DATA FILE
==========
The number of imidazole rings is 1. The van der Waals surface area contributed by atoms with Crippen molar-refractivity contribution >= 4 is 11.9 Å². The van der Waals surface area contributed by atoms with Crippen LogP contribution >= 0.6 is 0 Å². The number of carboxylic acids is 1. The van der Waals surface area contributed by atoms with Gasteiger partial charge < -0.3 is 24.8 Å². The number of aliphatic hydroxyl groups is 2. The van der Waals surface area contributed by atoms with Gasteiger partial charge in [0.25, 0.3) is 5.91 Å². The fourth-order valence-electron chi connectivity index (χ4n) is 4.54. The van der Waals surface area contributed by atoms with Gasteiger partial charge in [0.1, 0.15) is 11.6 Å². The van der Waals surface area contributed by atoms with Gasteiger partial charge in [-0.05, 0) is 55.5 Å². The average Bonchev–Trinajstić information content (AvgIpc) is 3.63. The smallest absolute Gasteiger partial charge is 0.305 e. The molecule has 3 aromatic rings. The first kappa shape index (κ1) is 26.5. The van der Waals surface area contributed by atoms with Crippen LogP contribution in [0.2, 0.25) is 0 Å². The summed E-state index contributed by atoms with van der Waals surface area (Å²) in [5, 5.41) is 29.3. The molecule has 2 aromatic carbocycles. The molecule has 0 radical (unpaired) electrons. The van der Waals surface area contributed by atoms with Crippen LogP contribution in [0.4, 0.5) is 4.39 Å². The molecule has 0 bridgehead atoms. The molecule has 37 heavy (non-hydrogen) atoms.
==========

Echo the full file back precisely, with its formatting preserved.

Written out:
The number of imidazole rings is 1. The van der Waals surface area contributed by atoms with Crippen molar-refractivity contribution >= 4 is 11.9 Å². The van der Waals surface area contributed by atoms with Crippen LogP contribution >= 0.6 is 0 Å². The number of carboxylic acids is 1. The van der Waals surface area contributed by atoms with Gasteiger partial charge < -0.3 is 24.8 Å². The number of aliphatic hydroxyl groups is 2. The van der Waals surface area contributed by atoms with Gasteiger partial charge in [0.25, 0.3) is 5.91 Å². The fourth-order valence-electron chi connectivity index (χ4n) is 4.54. The van der Waals surface area contributed by atoms with Gasteiger partial charge in [0.1, 0.15) is 11.6 Å². The van der Waals surface area contributed by atoms with Gasteiger partial charge in [-0.05, 0) is 55.5 Å². The average Bonchev–Trinajstić information content (AvgIpc) is 3.63. The smallest absolute Gasteiger partial charge is 0.305 e. The molecule has 3 aromatic rings. The first kappa shape index (κ1) is 26.5. The van der Waals surface area contributed by atoms with Crippen LogP contribution in [0.2, 0.25) is 0 Å². The summed E-state index contributed by atoms with van der Waals surface area (Å²) in [5, 5.41) is 29.3. The molecule has 2 aromatic carbocycles. The molecule has 0 radical (unpaired) electrons. The van der Waals surface area contributed by atoms with Crippen LogP contribution in [0.4, 0.5) is 4.39 Å². The molecule has 0 bridgehead atoms. The molecule has 37 heavy (non-hydrogen) atoms.